Condit completely epitomizes his pseudonym of "The Natural Born Killer"- he has sharp, vicious Muay Thai that sees him utilize all 8 points of striking- excellent straight punches (and apparently hooks), good kicks, an above average clinch, and sharp elbows and knees. He also has a jiu-jitsu game that is well-adapted to MMA, possessing a good guard, great back control, and the saavy to get him back to his feet where he seems to prefer his fights. Throughout his career, he has demonstrated an immunity to boring fights- and most often uses his iron head to get the better of slugfests-but one thing that few may realize about Carlos is that he's finished 25 or his 26 wins within the distance, and is the definition of well rounded with 12 TKO or KO victories and 13 submissions under his belt. Dong Hyun Kim is nowhere near as well-rounded as Carlos, but is just as dangerous due to his imposing physicality and 4th dan black belt in Judo. He's shown improving striking skills, but has used his strength in top control to ride out his last 4 wins to decision. In his last fight, against Nate Diaz, Kim utilized this approach to gain the first two rounds on the scorecards, and then withstood Diaz's attempts to come on and push the pace in the third to earn the judge's nod. This victory was not controversial, but had the elder of the Diaz brothers, Nick, complaining about MMA judging awarding fights to point fighters instead of those looking to damage and finish their opponent. Nonetheless, Kim's record has a "W" for that fight, and Diaz's has a "L."
The one thing that is unsure in this fight is if Kim can utilize the top control that has kept him undefeated to neutralize Condit's attack. Carlos, much like Diaz, is a fighter that looks for damage and the finish, and has put him in the difficult position of needing to turn up his attack in the third round. Unlike Nate, Condit has more power in his strikes and much more proven ability to finish the fight in that manner. Starting his career at Greg Jackson's camp in New Mexico, Carlos then made a move to Arizona Combat Sports to work on his defensive wrestling, but has since made a return to Jackson's. Kim still trains in South Korea, at Busan Team M.A.D, where he formerly was one of the top sparring partners to the title contender in Yushin Okami. I think this difference in camp shows a great disparity, with the edge going to Condit- still though, Condit has never had fantastic takedown defense. His ability to control the distance and avoid takedowns is the ultimate question in this fight. I think that Condit needs to avoid another slow start, and come out with the intention to stop Kim before the fight hits the third round. If he cannot, he may see his title hopes slip through the cracks again. If Kim wins, I think that he is a fight away from the title, considering the UFC's hopes to become a major player in the Asian MMA market.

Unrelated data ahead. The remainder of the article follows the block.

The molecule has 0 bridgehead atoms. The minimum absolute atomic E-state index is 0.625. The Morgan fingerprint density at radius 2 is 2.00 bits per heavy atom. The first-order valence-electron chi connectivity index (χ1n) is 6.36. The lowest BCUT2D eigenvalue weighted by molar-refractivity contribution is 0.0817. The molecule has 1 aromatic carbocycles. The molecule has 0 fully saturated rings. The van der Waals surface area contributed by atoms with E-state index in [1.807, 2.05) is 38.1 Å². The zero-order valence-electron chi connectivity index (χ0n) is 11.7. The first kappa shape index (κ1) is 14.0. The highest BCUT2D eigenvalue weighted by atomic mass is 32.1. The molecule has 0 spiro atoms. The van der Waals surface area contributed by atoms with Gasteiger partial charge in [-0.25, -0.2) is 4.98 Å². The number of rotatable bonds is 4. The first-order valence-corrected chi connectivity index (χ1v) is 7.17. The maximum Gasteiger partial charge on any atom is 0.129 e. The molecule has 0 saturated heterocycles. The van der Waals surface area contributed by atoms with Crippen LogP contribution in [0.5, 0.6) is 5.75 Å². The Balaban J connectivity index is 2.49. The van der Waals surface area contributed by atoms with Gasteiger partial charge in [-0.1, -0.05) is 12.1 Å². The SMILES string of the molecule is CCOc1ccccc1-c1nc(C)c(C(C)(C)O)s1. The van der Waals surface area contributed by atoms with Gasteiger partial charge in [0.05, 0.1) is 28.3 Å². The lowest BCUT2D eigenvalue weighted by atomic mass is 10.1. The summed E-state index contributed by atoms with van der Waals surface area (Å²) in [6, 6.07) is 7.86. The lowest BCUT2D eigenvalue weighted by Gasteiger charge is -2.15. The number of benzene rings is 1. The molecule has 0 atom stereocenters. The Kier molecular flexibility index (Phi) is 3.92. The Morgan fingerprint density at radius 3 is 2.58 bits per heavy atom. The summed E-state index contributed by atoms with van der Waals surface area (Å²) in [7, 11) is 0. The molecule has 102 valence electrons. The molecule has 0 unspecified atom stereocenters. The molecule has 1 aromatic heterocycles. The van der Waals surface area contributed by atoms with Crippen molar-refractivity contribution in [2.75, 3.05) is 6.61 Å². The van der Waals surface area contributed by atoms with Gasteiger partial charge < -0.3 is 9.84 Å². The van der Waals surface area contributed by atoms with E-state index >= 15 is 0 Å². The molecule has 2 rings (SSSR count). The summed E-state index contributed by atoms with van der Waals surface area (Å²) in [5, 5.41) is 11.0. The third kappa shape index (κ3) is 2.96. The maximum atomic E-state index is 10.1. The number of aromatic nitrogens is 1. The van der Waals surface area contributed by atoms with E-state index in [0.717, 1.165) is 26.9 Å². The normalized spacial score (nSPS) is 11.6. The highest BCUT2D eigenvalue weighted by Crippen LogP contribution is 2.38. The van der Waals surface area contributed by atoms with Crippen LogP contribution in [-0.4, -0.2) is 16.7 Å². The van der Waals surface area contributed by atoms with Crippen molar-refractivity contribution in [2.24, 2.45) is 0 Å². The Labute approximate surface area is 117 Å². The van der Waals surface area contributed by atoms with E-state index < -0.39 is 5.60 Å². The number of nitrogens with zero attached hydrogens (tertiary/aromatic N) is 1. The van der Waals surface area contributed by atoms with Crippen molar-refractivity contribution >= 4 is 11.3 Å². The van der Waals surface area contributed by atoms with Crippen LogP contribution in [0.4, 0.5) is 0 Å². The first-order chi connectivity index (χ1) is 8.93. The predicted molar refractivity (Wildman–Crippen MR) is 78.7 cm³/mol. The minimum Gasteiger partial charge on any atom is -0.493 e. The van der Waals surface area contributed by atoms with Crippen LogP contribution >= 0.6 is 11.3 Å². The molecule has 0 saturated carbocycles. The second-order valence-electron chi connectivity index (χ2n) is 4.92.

Questions: What type of gameplan does Carlos utilize to try to neutralize Kim's wrestling, i.e. has he worked on his sprawl and brawl technique or his footwork to avoid Kim's clinch and takedown tactics? Much like many Greg Jackson fighters- will he try to surprise Kim with takedowns of his own, choosing to rely on his own top control and submission abilities? Does Kim need to follow in Okami's footsteps and come to the U.S. to train, or are his skills evolving to a high enough level that he can make a permanent move up to the next level in welterweight? Does he look like he's spent more time working on his judo and grappling skills to hone is craft, or on his striking to improve his well roundedness?